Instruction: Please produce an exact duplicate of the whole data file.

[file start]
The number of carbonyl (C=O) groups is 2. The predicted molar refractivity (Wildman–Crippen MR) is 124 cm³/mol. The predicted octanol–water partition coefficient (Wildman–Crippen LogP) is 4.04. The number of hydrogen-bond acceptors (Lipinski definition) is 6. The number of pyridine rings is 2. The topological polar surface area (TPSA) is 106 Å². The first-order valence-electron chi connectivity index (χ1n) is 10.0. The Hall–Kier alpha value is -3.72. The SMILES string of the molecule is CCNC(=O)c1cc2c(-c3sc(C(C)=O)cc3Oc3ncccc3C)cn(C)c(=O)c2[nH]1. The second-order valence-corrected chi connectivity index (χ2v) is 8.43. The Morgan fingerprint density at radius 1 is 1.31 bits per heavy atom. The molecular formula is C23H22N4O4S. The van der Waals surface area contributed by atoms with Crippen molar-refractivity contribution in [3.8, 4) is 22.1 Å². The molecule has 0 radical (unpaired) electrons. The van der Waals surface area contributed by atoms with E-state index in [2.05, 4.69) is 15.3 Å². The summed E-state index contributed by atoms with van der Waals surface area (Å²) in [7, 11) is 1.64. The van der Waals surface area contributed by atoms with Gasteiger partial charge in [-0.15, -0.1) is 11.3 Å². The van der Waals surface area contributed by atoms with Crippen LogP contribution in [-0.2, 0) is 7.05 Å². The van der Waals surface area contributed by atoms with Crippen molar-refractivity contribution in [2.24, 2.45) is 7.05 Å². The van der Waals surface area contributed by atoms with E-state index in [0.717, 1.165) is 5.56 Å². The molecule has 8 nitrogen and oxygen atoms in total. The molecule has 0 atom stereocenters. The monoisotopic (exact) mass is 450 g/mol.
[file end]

The number of carbonyl (C=O) groups is 2. The predicted molar refractivity (Wildman–Crippen MR) is 124 cm³/mol. The predicted octanol–water partition coefficient (Wildman–Crippen LogP) is 4.04. The number of hydrogen-bond acceptors (Lipinski definition) is 6. The number of pyridine rings is 2. The topological polar surface area (TPSA) is 106 Å². The first-order valence-electron chi connectivity index (χ1n) is 10.0. The Hall–Kier alpha value is -3.72. The SMILES string of the molecule is CCNC(=O)c1cc2c(-c3sc(C(C)=O)cc3Oc3ncccc3C)cn(C)c(=O)c2[nH]1. The second-order valence-corrected chi connectivity index (χ2v) is 8.43. The Morgan fingerprint density at radius 1 is 1.31 bits per heavy atom. The molecular formula is C23H22N4O4S. The van der Waals surface area contributed by atoms with Crippen molar-refractivity contribution in [3.8, 4) is 22.1 Å². The molecule has 0 radical (unpaired) electrons. The van der Waals surface area contributed by atoms with E-state index in [2.05, 4.69) is 15.3 Å². The summed E-state index contributed by atoms with van der Waals surface area (Å²) in [7, 11) is 1.64. The van der Waals surface area contributed by atoms with Gasteiger partial charge in [-0.15, -0.1) is 11.3 Å². The van der Waals surface area contributed by atoms with Crippen LogP contribution in [-0.2, 0) is 7.05 Å². The van der Waals surface area contributed by atoms with Crippen molar-refractivity contribution in [2.24, 2.45) is 7.05 Å². The van der Waals surface area contributed by atoms with E-state index in [0.717, 1.165) is 5.56 Å². The molecule has 8 nitrogen and oxygen atoms in total. The molecule has 0 atom stereocenters. The monoisotopic (exact) mass is 450 g/mol.